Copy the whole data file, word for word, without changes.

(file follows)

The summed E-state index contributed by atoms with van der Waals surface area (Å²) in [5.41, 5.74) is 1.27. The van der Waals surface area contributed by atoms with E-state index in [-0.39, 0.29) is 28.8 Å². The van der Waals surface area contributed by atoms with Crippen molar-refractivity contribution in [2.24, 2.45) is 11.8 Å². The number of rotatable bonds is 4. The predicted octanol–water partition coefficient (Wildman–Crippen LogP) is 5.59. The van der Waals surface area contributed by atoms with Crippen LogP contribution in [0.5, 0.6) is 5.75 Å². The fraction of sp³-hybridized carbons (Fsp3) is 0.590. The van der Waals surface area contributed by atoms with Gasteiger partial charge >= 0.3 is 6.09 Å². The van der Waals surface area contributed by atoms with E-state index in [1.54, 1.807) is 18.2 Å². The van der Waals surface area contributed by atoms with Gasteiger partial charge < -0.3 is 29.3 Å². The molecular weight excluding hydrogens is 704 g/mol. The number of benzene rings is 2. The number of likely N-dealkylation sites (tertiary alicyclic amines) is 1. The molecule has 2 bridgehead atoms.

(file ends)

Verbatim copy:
The summed E-state index contributed by atoms with van der Waals surface area (Å²) in [5.41, 5.74) is 1.27. The van der Waals surface area contributed by atoms with E-state index in [-0.39, 0.29) is 28.8 Å². The van der Waals surface area contributed by atoms with Crippen molar-refractivity contribution in [2.24, 2.45) is 11.8 Å². The number of rotatable bonds is 4. The predicted octanol–water partition coefficient (Wildman–Crippen LogP) is 5.59. The van der Waals surface area contributed by atoms with Crippen LogP contribution in [0.5, 0.6) is 5.75 Å². The fraction of sp³-hybridized carbons (Fsp3) is 0.590. The van der Waals surface area contributed by atoms with Gasteiger partial charge >= 0.3 is 6.09 Å². The van der Waals surface area contributed by atoms with E-state index in [1.54, 1.807) is 18.2 Å². The van der Waals surface area contributed by atoms with Gasteiger partial charge < -0.3 is 29.3 Å². The molecular weight excluding hydrogens is 704 g/mol. The number of benzene rings is 2. The number of likely N-dealkylation sites (tertiary alicyclic amines) is 1. The molecule has 2 bridgehead atoms.